"Kyphosis" (ki-fo-sis) refers to an exaggerated curvature of the spine that results in a rounded or hunched back. When observed from the side, a normal spinal column has a number of gentle curves due to the shape and alignment of the vertebrae . In a healthy spine, a 25-40-degree thoracic curve is considered normal. When the thoracic curve is greater than 40 degrees medical attention is recommended.
Causes of Kyphosis
Kyphosis can have varying symptoms and degrees of severity, from minor changes in the shape of your back, to severe deformity, nerve problems, and chronic pain. Kyphosis is most common in the thoracic spine, though it can also affect the cervical and lumbar spine. Kyphosis develops for several different reasons:
- It can be congenital, which means it is a condition present from birth. A congenital spine problem affects the development of the spine
- Slouching and poor posture can increase the natural curve of the spine
- Kyphosis can be caused by a trauma or injury to the spine
- Another type of kyphosis may develop in later life, especially in women, as a result of osteoporosis. As the bones of the spine weaken and become more porous, they experience small fractures that cause them to compress upon each other (vertebral compression fractures). The result is sometimes called a "dowager’s hump" or "hunchback" and left untreated, becomes gradually more significant, more painful and more debilitating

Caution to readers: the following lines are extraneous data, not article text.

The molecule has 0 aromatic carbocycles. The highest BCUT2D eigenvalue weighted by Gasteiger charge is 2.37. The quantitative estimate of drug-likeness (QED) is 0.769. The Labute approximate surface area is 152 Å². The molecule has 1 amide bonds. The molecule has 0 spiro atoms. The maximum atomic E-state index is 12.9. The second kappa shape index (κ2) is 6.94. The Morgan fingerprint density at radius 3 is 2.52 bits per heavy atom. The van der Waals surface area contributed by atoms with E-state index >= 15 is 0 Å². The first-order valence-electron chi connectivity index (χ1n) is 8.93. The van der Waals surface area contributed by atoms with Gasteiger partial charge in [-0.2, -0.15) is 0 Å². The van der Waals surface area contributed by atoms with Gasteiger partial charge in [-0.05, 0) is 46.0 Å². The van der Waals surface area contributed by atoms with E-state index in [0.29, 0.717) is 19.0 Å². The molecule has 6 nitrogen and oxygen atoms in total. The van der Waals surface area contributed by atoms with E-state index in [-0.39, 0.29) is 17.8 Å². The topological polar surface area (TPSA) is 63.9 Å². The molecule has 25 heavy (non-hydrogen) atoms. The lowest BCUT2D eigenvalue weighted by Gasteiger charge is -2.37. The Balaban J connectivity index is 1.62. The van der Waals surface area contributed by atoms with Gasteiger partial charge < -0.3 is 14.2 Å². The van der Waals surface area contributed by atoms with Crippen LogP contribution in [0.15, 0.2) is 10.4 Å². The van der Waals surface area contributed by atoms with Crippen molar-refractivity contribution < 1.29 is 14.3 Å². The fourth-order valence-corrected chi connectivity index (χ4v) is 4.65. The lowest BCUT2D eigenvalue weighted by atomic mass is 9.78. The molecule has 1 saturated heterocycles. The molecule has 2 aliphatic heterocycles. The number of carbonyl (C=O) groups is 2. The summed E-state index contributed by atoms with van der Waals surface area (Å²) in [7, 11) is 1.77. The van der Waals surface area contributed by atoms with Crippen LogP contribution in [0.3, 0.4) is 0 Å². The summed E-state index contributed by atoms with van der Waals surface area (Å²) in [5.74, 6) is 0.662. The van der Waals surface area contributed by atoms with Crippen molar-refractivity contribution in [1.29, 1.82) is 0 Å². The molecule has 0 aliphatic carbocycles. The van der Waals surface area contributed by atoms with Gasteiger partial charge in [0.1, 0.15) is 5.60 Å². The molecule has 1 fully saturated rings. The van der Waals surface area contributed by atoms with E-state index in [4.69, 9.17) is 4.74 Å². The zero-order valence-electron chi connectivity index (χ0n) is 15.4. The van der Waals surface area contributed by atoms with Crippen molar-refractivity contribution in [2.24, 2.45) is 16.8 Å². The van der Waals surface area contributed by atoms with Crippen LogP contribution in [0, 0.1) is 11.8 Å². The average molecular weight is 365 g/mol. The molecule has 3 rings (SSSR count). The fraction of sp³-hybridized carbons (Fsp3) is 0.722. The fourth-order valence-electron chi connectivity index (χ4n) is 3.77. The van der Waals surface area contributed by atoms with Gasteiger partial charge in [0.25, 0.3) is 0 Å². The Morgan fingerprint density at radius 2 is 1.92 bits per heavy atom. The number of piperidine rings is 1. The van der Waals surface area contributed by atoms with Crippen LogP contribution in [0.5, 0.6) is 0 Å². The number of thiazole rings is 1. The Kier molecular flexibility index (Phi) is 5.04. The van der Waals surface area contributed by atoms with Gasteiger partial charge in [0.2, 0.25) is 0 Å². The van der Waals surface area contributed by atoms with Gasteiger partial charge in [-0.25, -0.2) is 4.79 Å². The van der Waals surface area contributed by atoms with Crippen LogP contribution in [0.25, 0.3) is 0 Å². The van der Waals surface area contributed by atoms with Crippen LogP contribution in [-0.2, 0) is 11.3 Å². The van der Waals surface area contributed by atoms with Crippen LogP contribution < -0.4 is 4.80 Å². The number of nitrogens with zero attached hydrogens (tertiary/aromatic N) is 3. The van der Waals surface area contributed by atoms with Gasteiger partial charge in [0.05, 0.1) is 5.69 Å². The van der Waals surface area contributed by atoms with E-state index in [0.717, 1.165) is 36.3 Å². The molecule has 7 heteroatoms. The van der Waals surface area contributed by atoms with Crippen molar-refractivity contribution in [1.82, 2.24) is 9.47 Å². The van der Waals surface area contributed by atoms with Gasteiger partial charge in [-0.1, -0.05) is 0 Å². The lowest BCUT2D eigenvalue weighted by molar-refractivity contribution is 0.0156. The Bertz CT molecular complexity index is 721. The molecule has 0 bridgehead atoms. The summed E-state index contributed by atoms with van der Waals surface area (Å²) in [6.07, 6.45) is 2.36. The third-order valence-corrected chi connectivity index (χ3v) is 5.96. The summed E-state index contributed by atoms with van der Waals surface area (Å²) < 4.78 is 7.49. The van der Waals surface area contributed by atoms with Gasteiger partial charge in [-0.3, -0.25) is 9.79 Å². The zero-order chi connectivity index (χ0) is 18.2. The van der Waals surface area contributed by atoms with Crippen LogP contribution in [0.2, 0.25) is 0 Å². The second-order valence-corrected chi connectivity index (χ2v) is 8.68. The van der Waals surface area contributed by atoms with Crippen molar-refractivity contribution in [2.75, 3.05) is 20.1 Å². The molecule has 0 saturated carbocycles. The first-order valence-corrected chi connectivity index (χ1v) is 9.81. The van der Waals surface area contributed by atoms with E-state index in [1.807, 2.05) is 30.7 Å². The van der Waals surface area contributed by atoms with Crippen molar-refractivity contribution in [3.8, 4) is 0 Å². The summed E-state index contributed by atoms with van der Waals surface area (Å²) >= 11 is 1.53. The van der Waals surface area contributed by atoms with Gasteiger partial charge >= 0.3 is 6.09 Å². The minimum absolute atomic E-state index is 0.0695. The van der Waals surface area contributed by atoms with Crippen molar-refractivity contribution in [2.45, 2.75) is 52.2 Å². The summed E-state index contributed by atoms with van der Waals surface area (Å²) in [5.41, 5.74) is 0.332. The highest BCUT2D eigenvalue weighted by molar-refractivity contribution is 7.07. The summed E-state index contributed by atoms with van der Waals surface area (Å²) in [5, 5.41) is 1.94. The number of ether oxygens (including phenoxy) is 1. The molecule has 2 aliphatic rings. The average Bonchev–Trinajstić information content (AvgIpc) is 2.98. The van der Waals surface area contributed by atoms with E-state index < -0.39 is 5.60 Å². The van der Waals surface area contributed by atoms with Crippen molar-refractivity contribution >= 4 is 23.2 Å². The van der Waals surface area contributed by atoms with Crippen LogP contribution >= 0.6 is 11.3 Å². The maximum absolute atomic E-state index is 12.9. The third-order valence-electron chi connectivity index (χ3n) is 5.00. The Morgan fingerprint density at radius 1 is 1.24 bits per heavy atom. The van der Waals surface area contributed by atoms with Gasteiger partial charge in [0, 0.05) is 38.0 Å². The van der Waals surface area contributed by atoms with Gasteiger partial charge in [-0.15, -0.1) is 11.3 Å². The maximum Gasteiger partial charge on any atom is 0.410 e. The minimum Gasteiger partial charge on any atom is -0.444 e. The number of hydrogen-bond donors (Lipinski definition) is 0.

- And "iatrogenic factors"; these are from the effects of medical treatment or surgery
- Other serious forms of kyphosis can result from long-term use of steroids, infection (ie. tuberculosis), trauma to the back, degenerative diseases like arthritis, spondylolisthesis, endocrine diseases, Paget’s disease, polio or tumors
Signs & Symptoms
The symptoms of kyphosis can range from simply being unattractive to causing pain to severely affecting the function of the lungs and heart. Kyphosis can be painful and the pain is primarily in the area of the curvature. If the curve is severe it can begin to put pressure on the spinal cord and cause problems due to the compression of the nerves of the spinal cord. This can cause weakness in the lower extremities. Kyphosis in the thoracic spine can make it difficult to breath and affect the function of the heart as well.
In order to make the correct diagnosis and rule out other possible conditions, the first step is to take a history. Your doctor may ask you about the following:
- Family History - Some types of kyphosis tend to run in families, so it may have a genetic cause
- Date of Onset - When did you first notice your spinal condition?
- Measured Curve Progression - If X-rays have been taken of your spine in the past, your doctor will want to see if the curve is getting worse. This can be done by comparing new X-rays with old ones, measuring the size of the curve, or measuring changes in your height
- The Presence or Absence of Pain - Not all cases of kyphosis cause pain. However, if there is pain, your doctor needs to know where it is, what brings it pn or makes it worse, and if there is any pain that radiates away from the spine itself